What's your job about?
Mastercard is an innovative company that develops solutions to the world’s most pressing payments problems, whether this is constructing the best end-user experience, addressing cybersecurity, or creating compelling industry standards such as digital identity. As an Account Manager, my base responsibilities are centred around maintaining strong relations with our clients - all sorts of retailers and financial services - by helping negotiate deals, model projections, and empowering their customers through Mastercard’s products and solutions.
Beyond this, my role is incredibly diverse, reflecting the dynamic nature of a modern, innovative company. For example, in recent weeks, I have been tasked with managing support, client engagements, and even facilitating a research project in the formation of our Australasia division’s response to recent publications from the RBA. I guess my Politics major ended up coming in handy! I’ve also been involved in a project benchmarking digital payment adoption amongst our clients to help them understand their digital provisioning against competitors. Furthermore, joining the Young Professionals (YoPros) business resource group committee is helping me forge internal connections across the country, contributing to initiatives such as campus outreach, social events, and a digital newsletter.
Would a teenager understand my role? Perhaps not, but nor did I completely before I started! It’s difficult to express my surprise at how much I’ve learnt, the cross-business unit opportunities I’ve been given, and how confident I feel in my abilities only five months in – with much more to learn.
What's your background?
My first job, at 15, was as a cashier and drive-thru assistant at a fast-food company. This taught me two key things. Firstly, humility, and secondly, that everyone has different things that make them tick – the way you manage expectations, your humour, what you upsell, is entirely situational. That role gave me somewhat of a social knack, which I carried through to my role in student services at UoM, and eventually, as operations, marketing and partnerships assistant at a local tech startup while I was a student, which satiated my love of tech. Five months ago, I started with Mastercard and I’ve been applying these skills ever since!
Could someone with a different background do your job?
Absolutely. Given that an Account Manager interacts regularly with people of all different backgrounds and responsibilities, it wouldn’t make much sense to suggest that one background, degree structure, or employment history would be the only fit.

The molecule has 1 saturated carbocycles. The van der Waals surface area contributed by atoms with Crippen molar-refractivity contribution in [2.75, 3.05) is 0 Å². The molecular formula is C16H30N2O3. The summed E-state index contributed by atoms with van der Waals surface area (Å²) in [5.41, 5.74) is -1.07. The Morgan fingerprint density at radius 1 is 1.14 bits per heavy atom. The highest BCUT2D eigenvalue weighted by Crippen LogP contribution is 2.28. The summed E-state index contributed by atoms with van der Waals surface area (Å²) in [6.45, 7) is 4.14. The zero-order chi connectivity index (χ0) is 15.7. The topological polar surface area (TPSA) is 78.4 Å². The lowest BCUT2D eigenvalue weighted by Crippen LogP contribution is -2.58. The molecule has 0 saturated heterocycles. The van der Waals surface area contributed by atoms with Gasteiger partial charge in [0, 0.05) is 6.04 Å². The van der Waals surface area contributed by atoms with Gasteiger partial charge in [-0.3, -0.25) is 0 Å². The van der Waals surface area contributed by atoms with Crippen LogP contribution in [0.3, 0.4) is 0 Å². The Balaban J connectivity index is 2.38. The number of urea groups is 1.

What’s more important, rather, is a diverse set of experiences leading to the development of a unique skill set. From experience, such a person needs to be equipped socially to work with teams across business units and in other companies and wrap their head around topics from number-crunching deal negotiations to product knowledge to understanding their clients’ customers. Curiosity is essential, and such a person would hopefully express a willingness to get involved in projects pertaining both specifically to their clients but also the business more generally.
What's the coolest thing about your job?
The best thing about my job is being able to involve myself in a medley of projects. Working with our clients is great, but the opportunity to learn from different business units and work on “bigger picture” projects keeps things exciting. This also allows for close engagement with internal teams and senior staff whose expertise and tips I would not otherwise be exposed to.
As a 21-year-old at the beginning of my career, it’s important that I don’t feel “boxed in.” I have no idea where my career will eventually take me, and I’m sure there are many roles and experiences out there which I have no idea about! Hence, the company culture at Mastercard that fosters curiosity and involvement across multiple areas of business really works for me, so long as I’m careful to not spread myself too thinly.
What are the limitations of your job?
In a nutshell, the cliché that the most worthwhile things are typically the most challenging has proven true for me. The diverse opportunities afforded to me don’t mean my base responsibilities evaporate. Taking on extra work across the business broadens my mind, builds networks, and keeps the day-to-day engaging, but I need to organise my workload, know my limits, and “choose my battles”. Before taking on extra projects, particularly those with a tight delivery timeline, I need to be cognisant of my current workload and make a call on whether it’s doable. I’ve worked some later hours for the more high-pressure projects; but they have proven worthwhile, as these situations are temporary but invaluable in building my skill set.
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